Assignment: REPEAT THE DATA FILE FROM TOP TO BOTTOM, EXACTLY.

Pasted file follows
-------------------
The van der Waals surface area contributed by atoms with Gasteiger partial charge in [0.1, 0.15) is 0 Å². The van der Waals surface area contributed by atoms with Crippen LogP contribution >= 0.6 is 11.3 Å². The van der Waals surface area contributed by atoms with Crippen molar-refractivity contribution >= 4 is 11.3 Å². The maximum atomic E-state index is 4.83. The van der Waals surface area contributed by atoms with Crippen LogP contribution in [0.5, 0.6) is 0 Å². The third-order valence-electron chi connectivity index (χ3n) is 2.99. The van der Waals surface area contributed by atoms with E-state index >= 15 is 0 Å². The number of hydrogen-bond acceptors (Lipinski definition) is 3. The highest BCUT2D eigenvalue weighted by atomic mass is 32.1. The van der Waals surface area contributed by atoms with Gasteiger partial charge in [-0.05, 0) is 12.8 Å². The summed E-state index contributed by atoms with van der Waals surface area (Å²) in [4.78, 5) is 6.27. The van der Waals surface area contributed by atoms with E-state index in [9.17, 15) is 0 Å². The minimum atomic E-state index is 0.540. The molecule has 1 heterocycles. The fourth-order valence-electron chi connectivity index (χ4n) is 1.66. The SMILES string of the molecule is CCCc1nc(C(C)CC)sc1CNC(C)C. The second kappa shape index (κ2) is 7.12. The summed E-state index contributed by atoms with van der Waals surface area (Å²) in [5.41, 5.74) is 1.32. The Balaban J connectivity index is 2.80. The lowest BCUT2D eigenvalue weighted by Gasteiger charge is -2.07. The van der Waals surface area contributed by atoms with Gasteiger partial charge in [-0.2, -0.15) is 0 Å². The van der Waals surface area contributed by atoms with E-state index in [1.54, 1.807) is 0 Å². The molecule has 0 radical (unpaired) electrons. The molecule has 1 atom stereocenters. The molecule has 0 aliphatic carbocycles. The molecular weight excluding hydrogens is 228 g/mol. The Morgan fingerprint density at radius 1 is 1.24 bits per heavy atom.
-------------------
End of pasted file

The van der Waals surface area contributed by atoms with Gasteiger partial charge in [0.1, 0.15) is 0 Å². The van der Waals surface area contributed by atoms with Crippen LogP contribution >= 0.6 is 11.3 Å². The van der Waals surface area contributed by atoms with Crippen molar-refractivity contribution >= 4 is 11.3 Å². The maximum atomic E-state index is 4.83. The van der Waals surface area contributed by atoms with Crippen LogP contribution in [0.5, 0.6) is 0 Å². The third-order valence-electron chi connectivity index (χ3n) is 2.99. The van der Waals surface area contributed by atoms with E-state index >= 15 is 0 Å². The number of hydrogen-bond acceptors (Lipinski definition) is 3. The highest BCUT2D eigenvalue weighted by atomic mass is 32.1. The van der Waals surface area contributed by atoms with Gasteiger partial charge in [-0.05, 0) is 12.8 Å². The summed E-state index contributed by atoms with van der Waals surface area (Å²) in [4.78, 5) is 6.27. The van der Waals surface area contributed by atoms with E-state index in [9.17, 15) is 0 Å². The minimum atomic E-state index is 0.540. The molecule has 1 heterocycles. The fourth-order valence-electron chi connectivity index (χ4n) is 1.66. The SMILES string of the molecule is CCCc1nc(C(C)CC)sc1CNC(C)C. The second kappa shape index (κ2) is 7.12. The summed E-state index contributed by atoms with van der Waals surface area (Å²) in [5.41, 5.74) is 1.32. The Balaban J connectivity index is 2.80. The lowest BCUT2D eigenvalue weighted by Gasteiger charge is -2.07. The van der Waals surface area contributed by atoms with Gasteiger partial charge in [-0.2, -0.15) is 0 Å². The van der Waals surface area contributed by atoms with E-state index in [1.54, 1.807) is 0 Å². The molecule has 0 radical (unpaired) electrons. The molecule has 1 atom stereocenters. The molecule has 0 aliphatic carbocycles. The molecular weight excluding hydrogens is 228 g/mol. The Morgan fingerprint density at radius 1 is 1.24 bits per heavy atom.